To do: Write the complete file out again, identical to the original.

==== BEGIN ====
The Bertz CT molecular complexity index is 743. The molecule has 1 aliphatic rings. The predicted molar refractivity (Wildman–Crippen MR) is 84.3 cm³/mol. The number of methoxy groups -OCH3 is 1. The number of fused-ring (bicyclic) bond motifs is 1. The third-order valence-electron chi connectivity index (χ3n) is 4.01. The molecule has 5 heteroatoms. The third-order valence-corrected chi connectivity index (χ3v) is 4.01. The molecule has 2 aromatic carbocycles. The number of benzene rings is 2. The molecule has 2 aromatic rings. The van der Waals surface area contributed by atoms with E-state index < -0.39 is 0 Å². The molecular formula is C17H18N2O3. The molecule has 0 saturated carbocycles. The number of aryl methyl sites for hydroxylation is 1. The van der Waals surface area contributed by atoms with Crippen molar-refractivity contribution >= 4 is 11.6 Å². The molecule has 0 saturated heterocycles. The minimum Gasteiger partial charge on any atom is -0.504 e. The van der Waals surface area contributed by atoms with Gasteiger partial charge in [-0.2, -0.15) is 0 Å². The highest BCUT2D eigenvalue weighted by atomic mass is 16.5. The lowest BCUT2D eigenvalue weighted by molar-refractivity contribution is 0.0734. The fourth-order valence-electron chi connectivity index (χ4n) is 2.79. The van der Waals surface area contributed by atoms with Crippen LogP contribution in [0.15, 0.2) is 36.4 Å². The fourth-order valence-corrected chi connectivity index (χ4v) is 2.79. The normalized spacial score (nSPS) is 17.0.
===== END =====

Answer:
The Bertz CT molecular complexity index is 743. The molecule has 1 aliphatic rings. The predicted molar refractivity (Wildman–Crippen MR) is 84.3 cm³/mol. The number of methoxy groups -OCH3 is 1. The number of fused-ring (bicyclic) bond motifs is 1. The third-order valence-electron chi connectivity index (χ3n) is 4.01. The molecule has 5 heteroatoms. The third-order valence-corrected chi connectivity index (χ3v) is 4.01. The molecule has 2 aromatic carbocycles. The number of benzene rings is 2. The molecule has 2 aromatic rings. The van der Waals surface area contributed by atoms with E-state index < -0.39 is 0 Å². The molecular formula is C17H18N2O3. The molecule has 0 saturated carbocycles. The number of aryl methyl sites for hydroxylation is 1. The van der Waals surface area contributed by atoms with Crippen molar-refractivity contribution >= 4 is 11.6 Å². The molecule has 0 saturated heterocycles. The minimum Gasteiger partial charge on any atom is -0.504 e. The van der Waals surface area contributed by atoms with Gasteiger partial charge in [-0.2, -0.15) is 0 Å². The highest BCUT2D eigenvalue weighted by atomic mass is 16.5. The lowest BCUT2D eigenvalue weighted by molar-refractivity contribution is 0.0734. The fourth-order valence-electron chi connectivity index (χ4n) is 2.79. The van der Waals surface area contributed by atoms with Crippen LogP contribution in [0.15, 0.2) is 36.4 Å². The fourth-order valence-corrected chi connectivity index (χ4v) is 2.79. The normalized spacial score (nSPS) is 17.0.